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Learning, Sharing, and Teaching => Investor Alley => Topic started by: Rollin on August 03, 2016, 06:28:22 AM

Title: Multifamily Building Investments with IRA $$
Post by: Rollin on August 03, 2016, 06:28:22 AM
I talked with someone yesterday who specializes in commercial and investment properties. We talked of a $50k or higher investment as a down payment (either singly on a smaller property, or in combination with other investors on larger properties) in MF properties using IRA (or my deferred comp 457) monies. If the property became ripe for sale during the investment period they'd sell it and invest in other properties (using the 1031 exchange).

The return sounded very good and there was a five year exit plan that was part of the plan. The rent from the properties gets reinvested and after you exit you receive your $$. He was talking between 10% and 30% returns.

I have $$ in a 457K (deferred comp. plan) that I can take out without penalty even though I'm only 54 (not really relevant to the question though). Regardless of this investment I was thinking of moving some of the 457 $$ and putting it into a standard IRA with Vanguard so I can have better investment options and much lower fees. I really don't need access to all of it now (taking out 4% SWR for example) as I have other income and savings to cover our expenses for a number of years.

I'm just starting to research this but thought by putting a few of the conversation points out there I could stir some interest in some of you providing comments on this idea. I don't even know what to call this type of investments yet, but it seems similar to an REIT.

I do know two local people who have gone this route and have benefitted greatly.

Any initial thoughts? As I learn more I will come back here and let you all know.

EDIT: Reading further it looks like this post may be asking similiar (but not the same) questions:
Title: Re: Multifamily Building Investments with IRA $$
Post by: arebelspy on August 04, 2016, 01:10:49 AM
If you're investing in alternative investments, you'll want it in a self-directed IRA, not a Vanguard IRA.
Title: Re: Multifamily Building Investments with IRA $$
Post by: Proud Foot on August 05, 2016, 12:08:35 PM
I agree with arebelspy, this sounds to me like an alternative investment.  If you decide to pursue this I would suggest talking with an attorney or financial adviser who has experience in dealing with these types of investments.  You mentioned the 10-30% returns, would that be total return or annual return? Also be wary of what the fees are for the investment.  Most of the ones I have seen through my previous job were a 2%/20% for the manager/general partner.  A flat 2% and then 20% of profits.  Not saying you should not do this, but definitely find out as much as you can before committing to it.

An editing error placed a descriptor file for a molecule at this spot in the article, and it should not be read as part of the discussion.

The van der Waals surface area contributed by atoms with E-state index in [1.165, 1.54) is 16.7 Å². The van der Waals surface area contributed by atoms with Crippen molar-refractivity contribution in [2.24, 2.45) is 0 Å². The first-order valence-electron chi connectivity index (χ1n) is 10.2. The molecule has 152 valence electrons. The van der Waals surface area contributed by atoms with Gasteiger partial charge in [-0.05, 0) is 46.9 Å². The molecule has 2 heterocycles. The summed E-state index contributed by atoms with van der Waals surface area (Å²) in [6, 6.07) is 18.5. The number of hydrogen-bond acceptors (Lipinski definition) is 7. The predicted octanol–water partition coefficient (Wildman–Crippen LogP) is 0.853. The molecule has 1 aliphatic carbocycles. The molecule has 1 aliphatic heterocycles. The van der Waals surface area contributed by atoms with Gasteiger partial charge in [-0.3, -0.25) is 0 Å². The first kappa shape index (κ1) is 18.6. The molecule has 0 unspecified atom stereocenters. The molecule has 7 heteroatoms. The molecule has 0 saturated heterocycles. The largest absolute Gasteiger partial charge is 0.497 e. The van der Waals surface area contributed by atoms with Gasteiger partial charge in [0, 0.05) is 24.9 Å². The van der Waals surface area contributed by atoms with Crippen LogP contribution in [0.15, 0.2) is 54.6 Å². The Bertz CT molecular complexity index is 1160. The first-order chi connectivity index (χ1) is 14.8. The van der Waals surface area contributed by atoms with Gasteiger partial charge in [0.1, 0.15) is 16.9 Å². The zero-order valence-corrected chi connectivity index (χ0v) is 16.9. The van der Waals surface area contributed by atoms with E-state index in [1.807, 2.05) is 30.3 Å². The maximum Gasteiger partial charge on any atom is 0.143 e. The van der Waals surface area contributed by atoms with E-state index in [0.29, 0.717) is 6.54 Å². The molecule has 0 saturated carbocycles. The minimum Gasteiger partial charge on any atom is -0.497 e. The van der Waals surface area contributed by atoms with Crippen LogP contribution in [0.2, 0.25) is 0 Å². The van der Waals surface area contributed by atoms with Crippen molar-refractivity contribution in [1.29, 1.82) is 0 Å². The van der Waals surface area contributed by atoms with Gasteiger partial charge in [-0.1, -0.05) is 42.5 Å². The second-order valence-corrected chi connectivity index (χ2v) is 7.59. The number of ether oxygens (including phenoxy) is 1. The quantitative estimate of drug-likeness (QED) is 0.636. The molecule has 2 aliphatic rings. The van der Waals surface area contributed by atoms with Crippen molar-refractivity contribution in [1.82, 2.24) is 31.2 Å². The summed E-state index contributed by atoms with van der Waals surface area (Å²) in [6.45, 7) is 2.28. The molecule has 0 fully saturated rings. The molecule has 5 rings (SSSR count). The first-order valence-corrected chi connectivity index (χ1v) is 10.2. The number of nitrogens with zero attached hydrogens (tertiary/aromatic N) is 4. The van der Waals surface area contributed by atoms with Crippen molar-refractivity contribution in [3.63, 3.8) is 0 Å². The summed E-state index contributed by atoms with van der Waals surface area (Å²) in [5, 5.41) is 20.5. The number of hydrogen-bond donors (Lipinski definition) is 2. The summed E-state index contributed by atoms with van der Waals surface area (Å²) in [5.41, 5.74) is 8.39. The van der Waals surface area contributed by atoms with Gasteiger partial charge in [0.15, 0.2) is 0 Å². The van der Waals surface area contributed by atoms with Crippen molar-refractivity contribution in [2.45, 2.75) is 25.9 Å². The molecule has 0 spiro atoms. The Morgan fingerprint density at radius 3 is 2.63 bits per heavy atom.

Title: Re: Multifamily Building Investments with IRA $$
Post by: Rollin on August 06, 2016, 05:26:40 AM
Thank you both. I haven't dug into it yet, but those are a few of my questions as well. Is that 30% over the 5 year plan period? What are the fees? What are the risks?

Problem at the moment is the DW is quite enamored and she brings it up often. In fact, during the conversation the guy critiqued my recent sale of a rental. He wash't being malicious, but I think he was going a little overboard in trying to let me know how much he knew and how good his "product" was. After he got through his speech and the conversation and enthusiasm died down a bit, after my DW lamented that we weren't selling the house in one fell swoop and giving all our proceeds to this guy (BTW-this was the DAY BEFORE CLOSING, so no way in heck was I going to jump on this proposal), I gave him a few of the details and eventually all, but slowly. His comment (and the look on his face) was pretty priceless.

Me:"I'm getting about $25K more for the house than I could expect on the open market."
Him: "Oh, it won't meet appraisal?"
Me: "...and I have set up the 6% mortgage in such a way as to avoid all long term capital gains (thank you MMM forum!)."
Me: "...and, I'm not paying any real estate commissions."
Him: "oh (and in a downward trailing voice), that's a pretty good deal."

Problem remains that the DW is more emotional than rational, so it will just have to be as it is (and me repeating myself for the next couple of years).

Anyway, I closed on the property yesterday and am looking forward to putting all those little green soldiers to work for us, and add that $$ on top of the deal described above!